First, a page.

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What is Friendship? Are We Thinking About it All Wrong?

By Margaret Manning April 02, 2015 Lifestyle

What is friendship? It’s a harder question than you think. When you think about the phrase “making friends,” what images come into your mind?

I suspect that most of us think about meeting someone at a party or going out with a colleague after work for a beer. In other words, the idea of “making friends” seems to focus on the short-term. It’s almost as if we think of friendship as being the inevitable consequence of meeting someone that we have chemistry with.

What is Friendship Really?

Like the “Cinderella complex,” in which girls grow up subconsciously expecting to meet their prince charming, after watching too many Disney movies, this misunderstanding about how friendship works has negative consequences.

For starters, true friends are seldom found, but made.

As Aristotle once said, “Wishing to be friends is quick work, but friendship is a slow ripening fruit.”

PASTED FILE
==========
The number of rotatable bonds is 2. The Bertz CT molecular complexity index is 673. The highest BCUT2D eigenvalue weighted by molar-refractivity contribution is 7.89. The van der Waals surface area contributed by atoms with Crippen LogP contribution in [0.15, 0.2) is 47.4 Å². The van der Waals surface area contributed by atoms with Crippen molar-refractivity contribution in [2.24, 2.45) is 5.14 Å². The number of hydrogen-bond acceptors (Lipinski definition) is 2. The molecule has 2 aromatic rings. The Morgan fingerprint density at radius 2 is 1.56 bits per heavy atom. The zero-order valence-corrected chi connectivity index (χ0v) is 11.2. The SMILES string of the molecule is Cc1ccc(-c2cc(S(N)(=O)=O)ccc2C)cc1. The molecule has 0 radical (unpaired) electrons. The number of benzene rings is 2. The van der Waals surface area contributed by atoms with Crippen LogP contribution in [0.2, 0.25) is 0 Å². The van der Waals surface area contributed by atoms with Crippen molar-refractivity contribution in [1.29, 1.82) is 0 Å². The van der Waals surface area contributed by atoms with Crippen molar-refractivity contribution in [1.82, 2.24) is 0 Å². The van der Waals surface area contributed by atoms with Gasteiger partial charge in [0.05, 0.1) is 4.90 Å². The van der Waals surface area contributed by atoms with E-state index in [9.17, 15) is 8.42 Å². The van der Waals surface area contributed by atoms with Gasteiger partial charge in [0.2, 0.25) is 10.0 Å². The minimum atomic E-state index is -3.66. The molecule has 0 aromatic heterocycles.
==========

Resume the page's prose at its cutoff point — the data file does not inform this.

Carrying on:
At the beginning, new relationships have potential and nothing more. It is only through the hard process of getting to know someone that we turn an acquaintance into a true friend. Think about how this simple distinction might be impacting your life. Do you sometimes fail to call someone back because there wasn’t enough “chemistry” at your first meeting? Are you working hard enough at turning your surface-level relationships into true and lasting friendships?

To build friendships that last, we need to invest in understanding the other person. We need to be willing to ask the tough questions. We need a way to meet our new friend on equal terms – expecting respect, and giving it in return.

What are your thoughts on this? Do you think that our expectations about making friends being natural and easy set us up for relationship failure? Why or why not? Do you agree with Aristotle that friendship is “a slow ripening fruit?” Please join the discussion.

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The Author

Margaret Manning is the founder of Sixty and Me. She is an entrepreneur, author and speaker. Margaret is passionate about building dynamic and engaged communities that improve lives and change perceptions. Margaret can be contacted at margaret@sixtyandme.com

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